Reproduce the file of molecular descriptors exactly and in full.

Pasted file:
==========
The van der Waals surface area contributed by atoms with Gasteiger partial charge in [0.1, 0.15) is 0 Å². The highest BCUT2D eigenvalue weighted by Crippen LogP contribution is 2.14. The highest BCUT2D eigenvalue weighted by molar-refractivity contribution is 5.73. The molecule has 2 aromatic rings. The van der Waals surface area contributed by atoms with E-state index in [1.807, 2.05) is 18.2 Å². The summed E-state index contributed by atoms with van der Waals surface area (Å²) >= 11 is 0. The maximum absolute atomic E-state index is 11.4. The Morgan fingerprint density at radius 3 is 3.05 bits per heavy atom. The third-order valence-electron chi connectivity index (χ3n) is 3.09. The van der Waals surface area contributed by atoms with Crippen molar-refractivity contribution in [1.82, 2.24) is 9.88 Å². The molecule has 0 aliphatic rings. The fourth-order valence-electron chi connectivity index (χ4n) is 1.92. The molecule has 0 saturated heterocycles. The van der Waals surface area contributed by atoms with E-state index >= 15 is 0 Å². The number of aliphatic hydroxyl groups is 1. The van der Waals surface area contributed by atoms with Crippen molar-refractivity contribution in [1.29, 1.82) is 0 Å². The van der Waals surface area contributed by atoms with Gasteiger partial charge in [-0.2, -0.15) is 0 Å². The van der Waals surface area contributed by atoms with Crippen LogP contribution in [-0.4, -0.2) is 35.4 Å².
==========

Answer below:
The van der Waals surface area contributed by atoms with Gasteiger partial charge in [0.1, 0.15) is 0 Å². The highest BCUT2D eigenvalue weighted by Crippen LogP contribution is 2.14. The highest BCUT2D eigenvalue weighted by molar-refractivity contribution is 5.73. The molecule has 2 aromatic rings. The van der Waals surface area contributed by atoms with E-state index in [1.807, 2.05) is 18.2 Å². The summed E-state index contributed by atoms with van der Waals surface area (Å²) >= 11 is 0. The maximum absolute atomic E-state index is 11.4. The Morgan fingerprint density at radius 3 is 3.05 bits per heavy atom. The third-order valence-electron chi connectivity index (χ3n) is 3.09. The van der Waals surface area contributed by atoms with Crippen molar-refractivity contribution in [1.82, 2.24) is 9.88 Å². The molecule has 0 aliphatic rings. The fourth-order valence-electron chi connectivity index (χ4n) is 1.92. The molecule has 0 saturated heterocycles. The van der Waals surface area contributed by atoms with E-state index >= 15 is 0 Å². The number of aliphatic hydroxyl groups is 1. The van der Waals surface area contributed by atoms with Crippen molar-refractivity contribution in [1.29, 1.82) is 0 Å². The van der Waals surface area contributed by atoms with Gasteiger partial charge in [-0.2, -0.15) is 0 Å². The van der Waals surface area contributed by atoms with Crippen LogP contribution in [-0.4, -0.2) is 35.4 Å².